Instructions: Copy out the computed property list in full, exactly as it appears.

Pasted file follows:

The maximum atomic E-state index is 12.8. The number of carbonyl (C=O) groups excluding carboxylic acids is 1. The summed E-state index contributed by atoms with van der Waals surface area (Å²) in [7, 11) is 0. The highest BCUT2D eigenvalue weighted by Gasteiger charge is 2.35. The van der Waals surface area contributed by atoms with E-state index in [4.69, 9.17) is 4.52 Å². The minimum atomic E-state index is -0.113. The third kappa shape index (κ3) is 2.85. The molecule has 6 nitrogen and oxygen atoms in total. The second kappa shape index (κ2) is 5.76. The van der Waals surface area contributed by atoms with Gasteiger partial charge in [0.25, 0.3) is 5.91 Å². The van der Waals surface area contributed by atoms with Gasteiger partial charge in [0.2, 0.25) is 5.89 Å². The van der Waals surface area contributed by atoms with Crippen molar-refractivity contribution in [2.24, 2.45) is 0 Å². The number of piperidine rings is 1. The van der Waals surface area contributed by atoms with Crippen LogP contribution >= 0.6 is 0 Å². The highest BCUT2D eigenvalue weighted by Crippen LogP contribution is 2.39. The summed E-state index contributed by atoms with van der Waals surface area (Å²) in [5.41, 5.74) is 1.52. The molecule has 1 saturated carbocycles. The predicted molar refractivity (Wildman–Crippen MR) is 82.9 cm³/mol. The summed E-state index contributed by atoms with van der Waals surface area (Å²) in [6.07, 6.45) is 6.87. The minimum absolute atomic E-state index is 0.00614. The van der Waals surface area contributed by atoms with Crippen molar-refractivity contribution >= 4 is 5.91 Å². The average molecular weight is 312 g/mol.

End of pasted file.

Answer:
The maximum atomic E-state index is 12.8. The number of carbonyl (C=O) groups excluding carboxylic acids is 1. The summed E-state index contributed by atoms with van der Waals surface area (Å²) in [7, 11) is 0. The highest BCUT2D eigenvalue weighted by Gasteiger charge is 2.35. The van der Waals surface area contributed by atoms with E-state index in [4.69, 9.17) is 4.52 Å². The minimum atomic E-state index is -0.113. The third kappa shape index (κ3) is 2.85. The molecule has 6 nitrogen and oxygen atoms in total. The second kappa shape index (κ2) is 5.76. The van der Waals surface area contributed by atoms with Gasteiger partial charge in [0.25, 0.3) is 5.91 Å². The van der Waals surface area contributed by atoms with Gasteiger partial charge in [0.2, 0.25) is 5.89 Å². The van der Waals surface area contributed by atoms with Crippen molar-refractivity contribution in [2.24, 2.45) is 0 Å². The number of piperidine rings is 1. The van der Waals surface area contributed by atoms with Crippen LogP contribution >= 0.6 is 0 Å². The highest BCUT2D eigenvalue weighted by Crippen LogP contribution is 2.39. The summed E-state index contributed by atoms with van der Waals surface area (Å²) in [5.41, 5.74) is 1.52. The molecule has 1 saturated carbocycles. The predicted molar refractivity (Wildman–Crippen MR) is 82.9 cm³/mol. The summed E-state index contributed by atoms with van der Waals surface area (Å²) in [6.07, 6.45) is 6.87. The minimum absolute atomic E-state index is 0.00614. The van der Waals surface area contributed by atoms with Crippen molar-refractivity contribution >= 4 is 5.91 Å². The average molecular weight is 312 g/mol.